From legends to lacquer to lunch, Bagan has been a slam dunk of adventures.
|You see what I see|
Heading out early to beat the heat we made stops at a number of pagodas and even climbed a couple layers of one to get good shots of the incredible number of these holy structures in view. The real destination was to see two reclining Buddhas. These fascinate me because not only are the crowded into giant warehouse-kind of space but they are serene and comfortable at rest. I like the fact that Buddha rests, since he leads his followers into meditation. And throughout our Christian gospels, Jesus goes off from the crowd to rest, to be alone and refresh. Reclining Buddhas make for crazy photos, especially if you take the long view from the feet. On the balls of two feet today, there was no set of symbols or messages. They were just big feet.
The major pagodas have legends. It’s a family thing. The first King of Bagan (Pagan) was King Anawrahta. He began building Schwezigon Pagoda (contains relics of Gautama Buddha, two bones and a tooth). The King died and his son finished the project. It took 32 years. Then this son, who became king, built the temple which houses four enormous Buddhas, also visited yesterday, known as Ananda Temple and Monastery, built in 1091. Then the first kings grandson constructed the highest Temple in the Bagan range - Thatbyinnyu - in 1144. It sports four levels of terrace which the brave can get up to by tall brick steps to get an overview of the presence of hundreds and hundreds of temples of every style across the fields of acacia thorn trees and other scraggly growth surviving in this heat. And then the first King’s great-grandson built the largest Temple called Dhammayangyi. It looks like an Egyptian pyramid and is made out of large red bricks.This king has a bad reputation, having slaughtered his father, elder brother and queen. And had a rather violent demise himself.
|feet view of Buddha|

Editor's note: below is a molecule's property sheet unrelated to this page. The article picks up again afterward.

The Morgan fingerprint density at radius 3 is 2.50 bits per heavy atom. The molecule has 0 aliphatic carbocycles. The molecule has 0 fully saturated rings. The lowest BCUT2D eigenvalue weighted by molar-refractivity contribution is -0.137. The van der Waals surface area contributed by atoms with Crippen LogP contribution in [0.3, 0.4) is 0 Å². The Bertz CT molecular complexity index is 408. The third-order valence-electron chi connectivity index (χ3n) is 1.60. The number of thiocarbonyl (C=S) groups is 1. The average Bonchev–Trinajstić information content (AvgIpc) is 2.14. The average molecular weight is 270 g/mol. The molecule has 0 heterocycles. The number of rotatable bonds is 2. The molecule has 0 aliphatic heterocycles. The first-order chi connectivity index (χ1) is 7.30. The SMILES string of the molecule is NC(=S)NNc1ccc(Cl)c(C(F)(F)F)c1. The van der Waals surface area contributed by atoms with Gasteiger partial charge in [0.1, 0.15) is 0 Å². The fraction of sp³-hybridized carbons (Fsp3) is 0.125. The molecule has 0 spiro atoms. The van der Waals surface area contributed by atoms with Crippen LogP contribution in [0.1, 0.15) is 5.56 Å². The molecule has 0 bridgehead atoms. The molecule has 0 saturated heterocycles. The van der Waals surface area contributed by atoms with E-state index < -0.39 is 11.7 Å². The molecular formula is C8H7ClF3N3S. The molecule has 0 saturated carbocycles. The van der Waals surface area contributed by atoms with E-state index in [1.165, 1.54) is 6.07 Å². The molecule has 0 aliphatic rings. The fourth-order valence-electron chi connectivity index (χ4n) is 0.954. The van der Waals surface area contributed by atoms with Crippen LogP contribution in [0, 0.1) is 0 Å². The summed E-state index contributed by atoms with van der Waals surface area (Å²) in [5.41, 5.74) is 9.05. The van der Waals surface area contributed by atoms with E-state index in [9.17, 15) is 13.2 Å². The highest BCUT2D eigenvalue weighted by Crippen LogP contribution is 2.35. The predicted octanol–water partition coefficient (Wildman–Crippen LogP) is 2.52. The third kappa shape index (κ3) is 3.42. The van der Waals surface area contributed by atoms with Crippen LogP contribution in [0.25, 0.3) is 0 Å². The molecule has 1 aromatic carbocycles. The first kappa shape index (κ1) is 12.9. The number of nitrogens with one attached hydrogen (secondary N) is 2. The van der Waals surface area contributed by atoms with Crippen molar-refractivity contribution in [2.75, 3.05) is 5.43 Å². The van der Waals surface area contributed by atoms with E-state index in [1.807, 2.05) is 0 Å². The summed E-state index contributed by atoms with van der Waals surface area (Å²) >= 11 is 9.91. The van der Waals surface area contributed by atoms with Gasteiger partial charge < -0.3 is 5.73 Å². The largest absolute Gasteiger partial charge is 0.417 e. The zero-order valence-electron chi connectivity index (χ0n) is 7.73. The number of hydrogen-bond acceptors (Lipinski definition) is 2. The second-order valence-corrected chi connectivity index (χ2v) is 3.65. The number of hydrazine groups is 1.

Ok That’s only one family of builders. I was anxious to see the Manuha Temple. Here a story unfolds explaining the presence of the regions biggest sitting Buddha. He looks like he is packed in a box that’s too small. There’s a reason. King Anawrahta had requested the holy Buddha papers written on palm leaf that were in possession of the Mon King, who refused to turn them over. Therefore the Mon King was confined to a small area from which he could not move, i.e. he was in prison. When the Mon King Manuha died, his son built on that very spot a temple and filled its walls with the largest sitting Buddha in such a cramped space one can field his discomfort and pain. In this compound is also a long stable like structure where an enormous reclining Buddha lays straight legged and immoveable, one hand under his head, with not much view of life on the outside.
In the compound of the Ganesh Pagoda (two hairs of Buddha are ensconced here) there is another enormous reclining Buddha a full 72 feet long and called Shinbinthatyaung, also seems to be in what resembles a too tight, torturous tomb. He faces east with head pointing south unlike the other reclining Buddha which is more regulation style, facing west with head to the north, the traditional position of Buddha prior to entering Nirvana. I think I’ve Buddha-ed out.
|Final lacquer plate|